A "moving coil" galvanometer shows a deflection proportional to current flowing through its coil due to very small voltages placed across its terminals.
Full scale deflection of a galvanometer typically requires between tens and hundreds of microamperes, corresponding to a voltage of tens of millivolts across the terminals. The coil resistance of a galvanometer is typically a few Ohms to a few hundred Ohms. Typical full-scale
For the sake of this explanation, let us assume a very sensitive galvanometer with 100 Ohm coil resistance, and 100 microAmperes current for full-scale deflection. Thus, by Ohms Law, the full-scale deflection will require 10 mV across the terminals.
To create an ammeter with a maximum current rating of 1 Ampere, this current must generate 10 mV across a "load resistor" or "shunt resistor". By permitting 1 Ampere to flow through a 10 milliOhm resistor, 10 mV is generated across this resistor. That's perfect for our purposes, so we connect the galvanometer across (in parallel with) this 10 milliOhm resistor:
simulate this circuit – Schematic created using CircuitLab
As the galvanometer's resistance (100 Ohms) is much much greater than the shunt resistance (10 mOhm), we can pretty much disregard the effect of paralleling the galvanometer's coil to our shunt. Thus, in effect the Ammeter we have created, has 10 milliOhms of resistance, which is pretty much negligible, and reads up to 1 Ampere current.
Now for a voltmeter. If we needed a full-scale reading of, say, 20 Volts, we would need to ensure that 20 Volts would cause 100 microamperes (assumption stated earlier) to flow through the galvanometer.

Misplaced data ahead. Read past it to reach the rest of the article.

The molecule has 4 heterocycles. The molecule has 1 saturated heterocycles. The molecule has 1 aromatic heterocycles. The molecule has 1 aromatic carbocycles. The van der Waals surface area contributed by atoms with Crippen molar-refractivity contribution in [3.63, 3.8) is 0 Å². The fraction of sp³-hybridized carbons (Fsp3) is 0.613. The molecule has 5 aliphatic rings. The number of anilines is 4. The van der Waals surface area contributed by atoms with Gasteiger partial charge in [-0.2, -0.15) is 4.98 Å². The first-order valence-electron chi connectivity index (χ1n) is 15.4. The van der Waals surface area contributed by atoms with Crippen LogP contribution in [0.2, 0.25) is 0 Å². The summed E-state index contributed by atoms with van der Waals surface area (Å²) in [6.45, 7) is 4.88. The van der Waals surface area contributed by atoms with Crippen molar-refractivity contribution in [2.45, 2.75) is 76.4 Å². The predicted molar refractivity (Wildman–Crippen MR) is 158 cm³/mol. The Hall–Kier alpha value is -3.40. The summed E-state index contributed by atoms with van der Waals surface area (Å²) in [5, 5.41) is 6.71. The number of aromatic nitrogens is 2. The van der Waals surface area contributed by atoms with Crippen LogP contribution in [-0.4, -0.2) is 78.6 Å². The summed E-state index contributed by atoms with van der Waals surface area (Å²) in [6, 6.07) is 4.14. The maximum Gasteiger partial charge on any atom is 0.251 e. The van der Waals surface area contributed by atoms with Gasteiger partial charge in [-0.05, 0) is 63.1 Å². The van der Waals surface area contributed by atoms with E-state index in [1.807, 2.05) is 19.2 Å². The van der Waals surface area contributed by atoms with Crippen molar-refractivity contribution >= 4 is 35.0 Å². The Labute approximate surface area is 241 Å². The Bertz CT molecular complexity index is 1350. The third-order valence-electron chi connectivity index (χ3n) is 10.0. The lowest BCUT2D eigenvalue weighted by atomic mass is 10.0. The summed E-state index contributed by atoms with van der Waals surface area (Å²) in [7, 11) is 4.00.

Ohms Law tells us that a resistor of 200 KOhms would pass 100 microAmperes through it, if exposed to 20 Volts. If we were to put our galvanometer in series with this current path, we'd have an excellent 20-Volt Voltmeter. In this case, again, the 100 Ohm coil resistance is negligible in comparison to the 200 KOhm resistor, so we can ignore it.
simulate this circuit
Note that in this case too, the galvanometer is illustrated as a current meter - because that is what it remains. The combination of the galvo, and the 200 K resistor in series with it, provides us a voltmeter that meets our requirements.
The above examples are extreme cases: Measurement of a small maximum current of say 1 milliAmperes instead of 1 A would require the current to pass through a resistance of 10 Ohms (to generate the 10 mV needed by the galvanometer coil). As this is a significant value comparable to the galvo's coil resistance, the actual shunt resistance value calculation would need to take the parallel 100 Ohms (coil) into account.
Similarly, for measuring small voltages by using our galvo as a voltmeter, the series resistor calculation would need to subtract the coil resistance value.
I am sure your textbook explains these calculations in greater detail.